How to Become a Pediatric Nurse

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5 Steps to Becoming a Pediatric Nurse

Step 1 Complete a Bachelor of Science Degree in Nursing.

This is widely considered the baseline educational attainment for registered nursing professionals. Although some nursing schools offer associate degree and diploma programs, registered nurses typically are required to hold a BSN or equivalent degree, especially those who work in hospitals. RNs with associate’s degrees often further their education by completing RN-to-BSN programs to satisfy the educational requirements of the profession. Students who earn nursing degrees from an accredited nursing school are eligible to sit for the national certification exam.

Step 2 Pass the NCLEX-RN exam.

The National Council Licensure Exam is administered by the National Council of State Boards of Nursing. The standardized exam provides an assessment of candidate’s competencies to meet four core patient needs: providing a safe and effective care environment; health promotion and maintenance; psychosocial integrity and physiological integrity. All registered nurses and licensed vocational nurses must pass the NCLEX exam.

Step 3 Gain on-the-job experience.

Nursing is a wide profession encompassing dozens of different positions within various healthcare settings. Licensed RNs who desire to work in pediatrics should apply for positions in a hospital’s pediatric or similar department. Requirements for the certified pediatric nurse credential include a minimum of 1,800 hours of clinical experience in pediatrics within a two-year period.

Step 4 Decide if you want to pursue a Master’s Degree.

All advanced practice registered nurses (APRN) hold master’s or Doctor of Nurse Practicing degrees. Nurses who seek certified pediatric nurse practitioner designations must meet this educational requirement. Students in these programs log clinical pediatric instructional hours, which can be used toward the minimum clinical requirement established by the Pediatric Certification Nursing Board.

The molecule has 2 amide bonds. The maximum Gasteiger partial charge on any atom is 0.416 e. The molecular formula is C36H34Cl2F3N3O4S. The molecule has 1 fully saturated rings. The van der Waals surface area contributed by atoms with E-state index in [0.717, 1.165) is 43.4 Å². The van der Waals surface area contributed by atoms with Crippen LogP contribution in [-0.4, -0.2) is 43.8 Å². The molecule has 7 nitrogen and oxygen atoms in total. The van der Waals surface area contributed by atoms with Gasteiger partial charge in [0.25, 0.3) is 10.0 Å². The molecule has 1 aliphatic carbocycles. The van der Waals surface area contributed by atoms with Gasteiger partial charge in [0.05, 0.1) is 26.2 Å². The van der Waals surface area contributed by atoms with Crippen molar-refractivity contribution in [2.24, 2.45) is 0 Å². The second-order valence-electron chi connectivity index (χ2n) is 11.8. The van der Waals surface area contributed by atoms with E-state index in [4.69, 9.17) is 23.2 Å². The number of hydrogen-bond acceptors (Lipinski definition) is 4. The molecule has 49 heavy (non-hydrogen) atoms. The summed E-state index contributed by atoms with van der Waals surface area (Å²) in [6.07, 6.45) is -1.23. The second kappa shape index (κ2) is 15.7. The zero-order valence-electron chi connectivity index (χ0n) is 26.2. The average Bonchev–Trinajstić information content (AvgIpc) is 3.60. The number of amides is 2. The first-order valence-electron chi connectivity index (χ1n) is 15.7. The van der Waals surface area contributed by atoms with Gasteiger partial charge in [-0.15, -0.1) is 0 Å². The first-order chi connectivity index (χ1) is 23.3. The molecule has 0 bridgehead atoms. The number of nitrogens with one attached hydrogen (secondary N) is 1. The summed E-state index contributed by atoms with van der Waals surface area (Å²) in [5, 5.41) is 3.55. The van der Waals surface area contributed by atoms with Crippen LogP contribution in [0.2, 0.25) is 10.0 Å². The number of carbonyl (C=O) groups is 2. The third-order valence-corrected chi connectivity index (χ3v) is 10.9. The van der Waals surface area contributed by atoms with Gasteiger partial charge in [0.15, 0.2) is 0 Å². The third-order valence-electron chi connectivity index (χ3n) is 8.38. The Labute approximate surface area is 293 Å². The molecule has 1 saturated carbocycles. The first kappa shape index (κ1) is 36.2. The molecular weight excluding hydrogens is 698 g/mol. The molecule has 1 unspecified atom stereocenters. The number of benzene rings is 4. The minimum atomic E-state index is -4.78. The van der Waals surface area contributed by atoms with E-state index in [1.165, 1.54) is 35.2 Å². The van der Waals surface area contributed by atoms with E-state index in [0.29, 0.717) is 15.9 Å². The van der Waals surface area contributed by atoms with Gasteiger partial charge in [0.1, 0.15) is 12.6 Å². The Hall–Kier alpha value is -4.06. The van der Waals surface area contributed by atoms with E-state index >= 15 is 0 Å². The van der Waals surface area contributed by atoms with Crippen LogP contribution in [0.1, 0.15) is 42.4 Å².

Step 5 Pass a certification examination.

RNs with the required clinical experience can sit for the CPN exam. RNs who have completed M.S. or D.N.P degree programs can sit for the certified pediatric nurse practitioner-primary care or certified pediatric nurse practitioner-acute care examinations.

FAQ on Becoming a Pediatric Nurse

  • There are many resources available for pediatric nurse job seekers. Among the most popular are national job boards such as Indeed, Glassdoor, CareerBuilder, Monster and ZipRecruiter. There are many specialty job boards for nursing professionals as well, including Nurse Recruiter, Nurse.com, Nursingjobs.com and Health eCareers. The Society of Pediatric Nurses has an employment center, and hospitals also usually post available positions on internal job boards or on their web sites.

  • Yes. The Society for Pediatric Nurses awards two scholarships each year at its annual conference in April. The site nursingscholarships.us also provides a list of scholarships for nurses, as does the online community Nurse Journal.

  • Yes. There are many well-respected industry organizations dedicated to pediatric care specialties (a list of 10 is provided below). Membership in these organizations can lead to increased career prospects, a deeper understanding of optimal care practices, and other tangible benefits.